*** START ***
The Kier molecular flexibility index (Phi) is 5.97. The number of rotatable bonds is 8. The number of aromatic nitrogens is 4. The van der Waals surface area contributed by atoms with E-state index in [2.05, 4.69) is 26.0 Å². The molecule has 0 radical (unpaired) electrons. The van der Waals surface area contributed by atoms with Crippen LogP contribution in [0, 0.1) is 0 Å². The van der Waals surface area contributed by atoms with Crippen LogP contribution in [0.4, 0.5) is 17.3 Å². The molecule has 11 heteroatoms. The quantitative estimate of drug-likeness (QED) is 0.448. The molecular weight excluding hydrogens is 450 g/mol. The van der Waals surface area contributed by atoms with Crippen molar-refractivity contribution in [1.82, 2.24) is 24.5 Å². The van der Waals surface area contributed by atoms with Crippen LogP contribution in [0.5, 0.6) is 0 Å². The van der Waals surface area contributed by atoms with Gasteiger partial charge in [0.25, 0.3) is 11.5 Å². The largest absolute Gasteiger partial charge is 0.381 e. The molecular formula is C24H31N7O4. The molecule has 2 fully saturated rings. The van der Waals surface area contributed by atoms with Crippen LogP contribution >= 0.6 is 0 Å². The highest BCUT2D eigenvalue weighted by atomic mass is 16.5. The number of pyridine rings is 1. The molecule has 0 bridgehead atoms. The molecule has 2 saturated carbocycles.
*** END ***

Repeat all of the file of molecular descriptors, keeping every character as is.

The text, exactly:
The Kier molecular flexibility index (Phi) is 5.97. The number of rotatable bonds is 8. The number of aromatic nitrogens is 4. The van der Waals surface area contributed by atoms with E-state index in [2.05, 4.69) is 26.0 Å². The molecule has 0 radical (unpaired) electrons. The van der Waals surface area contributed by atoms with Crippen LogP contribution in [0, 0.1) is 0 Å². The van der Waals surface area contributed by atoms with Crippen LogP contribution in [0.4, 0.5) is 17.3 Å². The molecule has 11 heteroatoms. The quantitative estimate of drug-likeness (QED) is 0.448. The molecular weight excluding hydrogens is 450 g/mol. The van der Waals surface area contributed by atoms with Crippen molar-refractivity contribution in [1.82, 2.24) is 24.5 Å². The van der Waals surface area contributed by atoms with Crippen LogP contribution in [0.5, 0.6) is 0 Å². The van der Waals surface area contributed by atoms with Gasteiger partial charge in [0.25, 0.3) is 11.5 Å². The largest absolute Gasteiger partial charge is 0.381 e. The molecular formula is C24H31N7O4. The molecule has 2 fully saturated rings. The van der Waals surface area contributed by atoms with Crippen LogP contribution >= 0.6 is 0 Å². The highest BCUT2D eigenvalue weighted by atomic mass is 16.5. The number of pyridine rings is 1. The molecule has 0 bridgehead atoms. The molecule has 2 saturated carbocycles.